Edwin Cabaniss
Owner | Longhorn Ballroom / Kessler Presents

Edwin Cabaniss has kept the rich music history of Texas alive at the Longhorn Ballroom, while introducing newer artists to the Dallas market as they work their way up the career ladder to play bigger venues.

Cabaniss, an independent promoter with Kessler Presents, invested about $20 million in upgrades to resurrect the Longhorn, the facility he owns and operates, which sits on the edge of downtown Dallas.

The 70-year-old building’s roots lie in the Texas swing bands that came through town to play extended residencies. In its heyday, the Longhorn played host to virtually every style of music before it fell into disrepair and desolate with fewer shows over the past two decades.

Since the Longhorn reopened in March of this year, it’s played host to about 24 events, including 15 ticketed concerts. Cabaniss is taking it slow, as the 2,100-capacity venue went through more renovations over the summer.

For the shows that have taken place over the past six months, feedback has been tremendous from both the artists and fans attending concerts, Cabaniss said.

“It’s steeped in history and (performers) know a little bit about it,” Cabaniss said. “Colter Wall specifically picked out our room and he can play wherever he wants. It’s not like anything else in the marketplace. It’s authentic and real, and they feel it.”

Looking ahead for the rest of the calendar year, the Longhorn has 40-plus events on the books, including private rentals, which helps a lot in producing consistent revenue, Cabaniss said.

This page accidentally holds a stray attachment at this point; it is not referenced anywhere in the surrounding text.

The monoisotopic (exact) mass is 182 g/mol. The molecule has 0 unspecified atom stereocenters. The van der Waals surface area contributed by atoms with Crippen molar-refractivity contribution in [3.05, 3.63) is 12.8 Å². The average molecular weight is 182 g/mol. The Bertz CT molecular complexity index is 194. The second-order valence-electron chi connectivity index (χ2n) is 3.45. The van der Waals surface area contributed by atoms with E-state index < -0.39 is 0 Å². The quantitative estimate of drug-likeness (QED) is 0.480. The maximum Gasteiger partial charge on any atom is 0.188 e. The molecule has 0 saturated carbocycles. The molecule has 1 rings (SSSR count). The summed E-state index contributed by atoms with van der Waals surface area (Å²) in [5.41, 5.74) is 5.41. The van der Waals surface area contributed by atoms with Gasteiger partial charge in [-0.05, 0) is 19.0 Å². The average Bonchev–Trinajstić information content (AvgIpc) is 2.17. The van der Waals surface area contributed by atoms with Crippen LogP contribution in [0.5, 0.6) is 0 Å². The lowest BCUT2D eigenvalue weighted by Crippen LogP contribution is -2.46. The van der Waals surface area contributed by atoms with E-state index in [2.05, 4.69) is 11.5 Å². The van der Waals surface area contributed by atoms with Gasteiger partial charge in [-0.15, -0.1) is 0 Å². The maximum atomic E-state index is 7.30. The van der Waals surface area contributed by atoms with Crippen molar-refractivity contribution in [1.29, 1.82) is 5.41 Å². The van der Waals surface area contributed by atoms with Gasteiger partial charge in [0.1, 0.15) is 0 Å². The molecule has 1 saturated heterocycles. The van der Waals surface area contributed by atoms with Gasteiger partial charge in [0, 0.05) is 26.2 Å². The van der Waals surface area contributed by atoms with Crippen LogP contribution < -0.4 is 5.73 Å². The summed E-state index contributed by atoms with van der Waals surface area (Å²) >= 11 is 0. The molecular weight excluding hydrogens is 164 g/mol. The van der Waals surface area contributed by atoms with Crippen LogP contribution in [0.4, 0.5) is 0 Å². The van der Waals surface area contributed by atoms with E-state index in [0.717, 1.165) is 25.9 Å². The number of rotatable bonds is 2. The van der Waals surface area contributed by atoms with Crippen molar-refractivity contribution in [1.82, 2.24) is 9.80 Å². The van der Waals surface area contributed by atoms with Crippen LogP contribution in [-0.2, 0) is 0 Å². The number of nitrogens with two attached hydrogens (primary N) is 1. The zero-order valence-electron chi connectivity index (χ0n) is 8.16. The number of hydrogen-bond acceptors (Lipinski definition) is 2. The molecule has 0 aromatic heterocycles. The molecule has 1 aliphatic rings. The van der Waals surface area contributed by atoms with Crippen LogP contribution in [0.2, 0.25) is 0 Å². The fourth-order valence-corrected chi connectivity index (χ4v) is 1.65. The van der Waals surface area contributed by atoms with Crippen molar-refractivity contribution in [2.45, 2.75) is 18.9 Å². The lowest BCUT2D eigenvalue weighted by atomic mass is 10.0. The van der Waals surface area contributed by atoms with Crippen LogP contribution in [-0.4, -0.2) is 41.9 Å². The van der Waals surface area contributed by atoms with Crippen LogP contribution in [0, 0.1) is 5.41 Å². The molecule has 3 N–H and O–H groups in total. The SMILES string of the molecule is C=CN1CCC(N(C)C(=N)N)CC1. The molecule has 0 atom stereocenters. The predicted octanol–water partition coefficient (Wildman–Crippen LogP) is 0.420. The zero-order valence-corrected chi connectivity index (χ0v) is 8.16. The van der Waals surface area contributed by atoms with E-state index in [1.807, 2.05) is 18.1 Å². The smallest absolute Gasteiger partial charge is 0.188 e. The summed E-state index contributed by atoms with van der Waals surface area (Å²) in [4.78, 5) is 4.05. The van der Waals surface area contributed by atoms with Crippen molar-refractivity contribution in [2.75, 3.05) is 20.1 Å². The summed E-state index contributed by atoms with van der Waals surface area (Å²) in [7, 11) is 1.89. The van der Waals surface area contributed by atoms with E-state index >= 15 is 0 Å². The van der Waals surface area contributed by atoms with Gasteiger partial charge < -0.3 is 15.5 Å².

The Longhorn Ballroom is the first phase of a three-phase development that includes renovating an old two-story hotel on the property into a mixed-use structure. Cabannis has signed five tenants to lease space in the 20,000-square-foot building with four more spots to fill. The third phase involves a new amphitheater called The Backyard with flexible capacity from 3,000 to 6,000. The design has been approved and the project is going through the permitting process with the city of Dallas.

Construction should start no later than next spring with the possibility of booking concerts by the fall of 2024.

“The live music industry continues to grow exponentially and there’s always going to be a need for the indies that have their ear to the ground, recognizing the great new talent coming up,” he said. “Now, we have the venues to use that we can walk them up the line a little bit and be able to work with them longer in their process of growth.” — Don Muret

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